Now That We’ve Got Our Pitchforks Out, Who’s The Mast Brothers of Specialty Coffee?

I’ve tried multiple times to put all of this together in a coherent way, but I’m giving up. Being Christmas week, there’s enough work running a coffee company and enough other distractions to prevent me from crafting this piece into a single narrative. So I’m going to just share some related and disparate thoughts on the subject instead.

I’ll start by answering the question: There is no “Mast Brothers” of coffee. By that, I actually mean that there are many “Mast Brothers” of coffee.

When certain events occur that catch us off guard, we see a pattern of reactions: there’s the initial shock, then people look for someone or something to blame, reasons are proposed, and a consensus response emerges that requires the least amount of action from the most number of people.

The Mast story is still early, and we’ll find out whether the brand survives the revelations. But my question for the fans of craft chocolate and coffee is: Will you learn to change the way you choose what to consume, or will you just cross Mast off the list and go on the same way?

Helen Rosner, features editor at Eater, wrote a smart commentary yesterday about the Mast Brothers story, and how we consume authenticity. “We buy into stories of value and authenticity all the time, and not just when it comes to chocolate. They’re built into almost every purchase, almost every lifestyle choice.” I agree with these ideas, but is authenticity is the main issue with the Mast Brothers story? Not for me.

It’s trendiness.

Authenticity is one perception that fuels trendiness. Another is perceived quality. Another is beauty (in Mast’s case, the beautiful packaging that everyone always mentions). But we all know that what really drives trendiness is trendiness. The faster that trendiness-dynamo spins, the higher it carries and spins faster still.

Trendy is for brands. The human form of trendy is “popular,” in the most high school way you can define it. Popular kids are popular because the other popular kids include you in their peer group. Or is it that the other kids include you because they think you’re popular?

Both being “popular” in high school and “trendy” as a brand has little to do with whether or not you’re of good quality, authentic, or smart. For every trendy brand, there are dozens of quality companies who are producing superior quality products, more authentically and of greater overall value. Can anything help them, or will the high school social rules always apply?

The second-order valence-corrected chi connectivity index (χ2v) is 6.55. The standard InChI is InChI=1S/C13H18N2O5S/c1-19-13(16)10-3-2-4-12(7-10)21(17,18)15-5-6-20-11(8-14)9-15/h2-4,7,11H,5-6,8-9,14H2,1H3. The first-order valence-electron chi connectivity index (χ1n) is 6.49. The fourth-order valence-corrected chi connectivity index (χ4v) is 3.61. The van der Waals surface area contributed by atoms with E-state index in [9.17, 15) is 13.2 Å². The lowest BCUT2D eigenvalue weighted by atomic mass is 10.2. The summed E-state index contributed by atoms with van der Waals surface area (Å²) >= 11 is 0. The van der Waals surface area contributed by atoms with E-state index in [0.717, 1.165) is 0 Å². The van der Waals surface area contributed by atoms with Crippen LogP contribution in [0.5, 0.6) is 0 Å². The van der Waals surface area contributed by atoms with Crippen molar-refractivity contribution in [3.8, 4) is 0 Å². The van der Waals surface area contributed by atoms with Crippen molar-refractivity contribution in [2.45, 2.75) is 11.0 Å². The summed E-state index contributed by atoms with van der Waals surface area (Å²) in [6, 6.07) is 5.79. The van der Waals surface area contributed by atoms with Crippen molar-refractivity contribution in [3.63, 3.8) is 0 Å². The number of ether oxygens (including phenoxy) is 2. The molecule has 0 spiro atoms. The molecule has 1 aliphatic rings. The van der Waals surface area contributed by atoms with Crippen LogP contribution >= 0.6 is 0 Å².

I know this is an age-old topic, but I have to bring it up. Can the food media really absolve itself of responsibility in Mast Brothers’ rise? Is it unfair to say that the Masts have been the “darlings” of the food media for years?

In what ways was the food media complicit in this deception? It’s typical for journalists and media folks to hold up their hands and claim that they are not the story, that they merely report what’s happening. But from politics to chocolate, can we not hold the media to some responsibility as a collective? Can we expect “reporting what’s happening” to be anything more than “reporting what others are reporting about?”

It makes sense that we would turn away from processed, artificial, and unattractively packaged goods. It’s a reclaiming of our surroundings, of our apparel, of what we consume. If the process to create it is more difficult, so be it. Actually, all the better.

“But wait! What if the process is difficult for others, but all I need to do to enjoy authenticity is to find out where it’s for sale and go get it. Authentic, and easy for me! Perfect!”

“Hey, so people want it to be easy and authentic. You know what? It’s hard producing this stuff in a truly authentic way. What people really want is to be happy, so as long as people think it’s authentic, they’ll be happy. So let’s find a quicker, easier way to produce this ‘authenticity’ (whatever that means). They’re happy, we’re happy, everyone’s happy! Also, we’ll save money by not shaving our faces anymore.”

The quality of the Mast Brothers chocolate is what it is. Some people like it, some people love it, some people don’t think it’s good. One of the more contentious topics in artisan-anything is quality vs. personal preference, and whether “objective quality” exists in food, drink, and other crafts. Personally, I never liked Mast chocolate. Though my coffee professional palate isn’t particularly trained in chocolate, there was a familiar aesthetic choice that seemed to come through in my mouth, one that’s, perhaps not coincidentally, currently a certain sort of trend in coffee: The less we influence the flavor of the beans through roasting, the more authentically we can taste the intrinsic flavor of that bean.